Japan to open itself for visitors with permit to stay
From October, Japan is going to open its borders for the foreign people with permits to stay for some time amid the major easing of restrictions to tackle the novel coronavirus disease (COVID-19) pandemic. The permit includes students and businesspeople, but not tourists.
Prime Minister (PM) of Japan, Yoshihide Suga, confirmed the regulations on Friday during a meeting with the COVID-19 response task force. Suga said that proceeding international travel to Japan is "indispensable" to revitalize Japan's crumbling economy. On a side note, the major easing of travel restrictions should also meet sufficient measures to prevent new hotbeds of COVID-19 infection in the country.
Economic revitalization minister, Yasutoshi Nishimura, said that Japan is going to allow foreigners with permits to stay for at least 3 months for specific purposes such as medical, cultural, and sport-related. Business trips less than 3 months will be allowed as well. The conditions are they need to be tested negative for COVID-19 before arrival, enter 14-day of self-quarantine and refrain from using public transportation during the said period. About 1,000 entries will be allowed daily, while Japan planned to upscale the virus testing capacity at its airports.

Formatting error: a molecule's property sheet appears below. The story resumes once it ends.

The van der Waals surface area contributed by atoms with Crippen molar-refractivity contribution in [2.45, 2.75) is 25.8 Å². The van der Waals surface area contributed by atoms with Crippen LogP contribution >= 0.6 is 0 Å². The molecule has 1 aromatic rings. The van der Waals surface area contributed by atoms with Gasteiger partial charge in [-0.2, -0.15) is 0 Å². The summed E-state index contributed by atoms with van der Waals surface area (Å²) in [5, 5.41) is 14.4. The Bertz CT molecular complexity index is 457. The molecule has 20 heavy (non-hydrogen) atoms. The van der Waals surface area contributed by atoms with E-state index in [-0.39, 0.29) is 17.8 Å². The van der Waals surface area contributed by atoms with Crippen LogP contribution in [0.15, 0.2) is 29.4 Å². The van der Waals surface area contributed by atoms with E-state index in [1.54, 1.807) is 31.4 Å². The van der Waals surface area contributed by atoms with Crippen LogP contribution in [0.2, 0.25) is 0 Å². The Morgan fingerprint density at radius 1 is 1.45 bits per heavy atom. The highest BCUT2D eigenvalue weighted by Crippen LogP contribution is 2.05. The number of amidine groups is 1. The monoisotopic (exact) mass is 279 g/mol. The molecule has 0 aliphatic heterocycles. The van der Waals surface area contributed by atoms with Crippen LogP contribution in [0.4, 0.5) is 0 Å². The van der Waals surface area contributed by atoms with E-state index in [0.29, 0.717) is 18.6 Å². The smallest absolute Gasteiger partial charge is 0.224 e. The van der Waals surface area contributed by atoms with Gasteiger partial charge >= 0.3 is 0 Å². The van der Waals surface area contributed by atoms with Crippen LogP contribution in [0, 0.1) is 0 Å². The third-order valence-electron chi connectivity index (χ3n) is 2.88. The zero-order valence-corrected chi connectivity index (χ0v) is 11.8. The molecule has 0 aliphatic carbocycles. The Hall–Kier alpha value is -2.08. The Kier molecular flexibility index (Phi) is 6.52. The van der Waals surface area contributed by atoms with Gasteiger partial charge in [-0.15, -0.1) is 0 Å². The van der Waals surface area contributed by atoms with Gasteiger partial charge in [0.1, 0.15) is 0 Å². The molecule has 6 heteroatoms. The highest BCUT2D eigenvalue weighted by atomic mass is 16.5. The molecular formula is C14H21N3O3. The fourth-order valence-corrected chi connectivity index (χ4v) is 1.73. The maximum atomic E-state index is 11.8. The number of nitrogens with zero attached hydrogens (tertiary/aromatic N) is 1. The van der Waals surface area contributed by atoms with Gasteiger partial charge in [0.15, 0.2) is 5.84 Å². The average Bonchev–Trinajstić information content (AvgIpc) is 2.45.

Japan began to see fewer COVID-19 infections in recent weeks, and local authorities had lifted restrictions on social and economic activities. The Japanese government is also struggling to revive travel and other sectors blown away by the pandemic by its "Go To Travel" subsidy campaign. For example, the domestics trip to and fro Tokyo will be paid by the program, previously excluded due to a spike of COVID-19 infection in the capital.